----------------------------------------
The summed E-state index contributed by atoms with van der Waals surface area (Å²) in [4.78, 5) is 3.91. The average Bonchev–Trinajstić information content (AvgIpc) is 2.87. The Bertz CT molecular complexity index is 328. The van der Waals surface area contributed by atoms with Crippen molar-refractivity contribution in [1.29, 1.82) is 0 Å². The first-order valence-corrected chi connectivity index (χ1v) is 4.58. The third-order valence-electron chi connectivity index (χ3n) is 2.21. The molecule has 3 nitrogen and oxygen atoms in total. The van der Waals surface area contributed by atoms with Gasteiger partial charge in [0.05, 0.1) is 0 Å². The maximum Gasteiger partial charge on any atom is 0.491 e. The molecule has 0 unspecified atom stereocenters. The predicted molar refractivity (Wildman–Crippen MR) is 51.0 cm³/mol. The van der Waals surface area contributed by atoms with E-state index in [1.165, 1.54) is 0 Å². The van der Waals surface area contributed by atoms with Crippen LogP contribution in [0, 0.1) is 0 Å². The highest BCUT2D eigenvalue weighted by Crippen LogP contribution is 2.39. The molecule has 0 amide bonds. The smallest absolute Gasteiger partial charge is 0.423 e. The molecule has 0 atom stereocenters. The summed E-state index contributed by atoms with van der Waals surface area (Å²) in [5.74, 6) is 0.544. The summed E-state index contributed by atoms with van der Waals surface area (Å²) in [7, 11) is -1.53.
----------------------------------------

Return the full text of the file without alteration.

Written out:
The summed E-state index contributed by atoms with van der Waals surface area (Å²) in [4.78, 5) is 3.91. The average Bonchev–Trinajstić information content (AvgIpc) is 2.87. The Bertz CT molecular complexity index is 328. The van der Waals surface area contributed by atoms with Crippen molar-refractivity contribution in [1.29, 1.82) is 0 Å². The first-order valence-corrected chi connectivity index (χ1v) is 4.58. The third-order valence-electron chi connectivity index (χ3n) is 2.21. The molecule has 3 nitrogen and oxygen atoms in total. The van der Waals surface area contributed by atoms with Gasteiger partial charge in [0.05, 0.1) is 0 Å². The maximum Gasteiger partial charge on any atom is 0.491 e. The molecule has 0 unspecified atom stereocenters. The predicted molar refractivity (Wildman–Crippen MR) is 51.0 cm³/mol. The van der Waals surface area contributed by atoms with E-state index in [1.165, 1.54) is 0 Å². The van der Waals surface area contributed by atoms with Crippen LogP contribution in [0, 0.1) is 0 Å². The highest BCUT2D eigenvalue weighted by Crippen LogP contribution is 2.39. The molecule has 0 amide bonds. The smallest absolute Gasteiger partial charge is 0.423 e. The molecule has 0 atom stereocenters. The summed E-state index contributed by atoms with van der Waals surface area (Å²) in [5.74, 6) is 0.544. The summed E-state index contributed by atoms with van der Waals surface area (Å²) in [7, 11) is -1.53.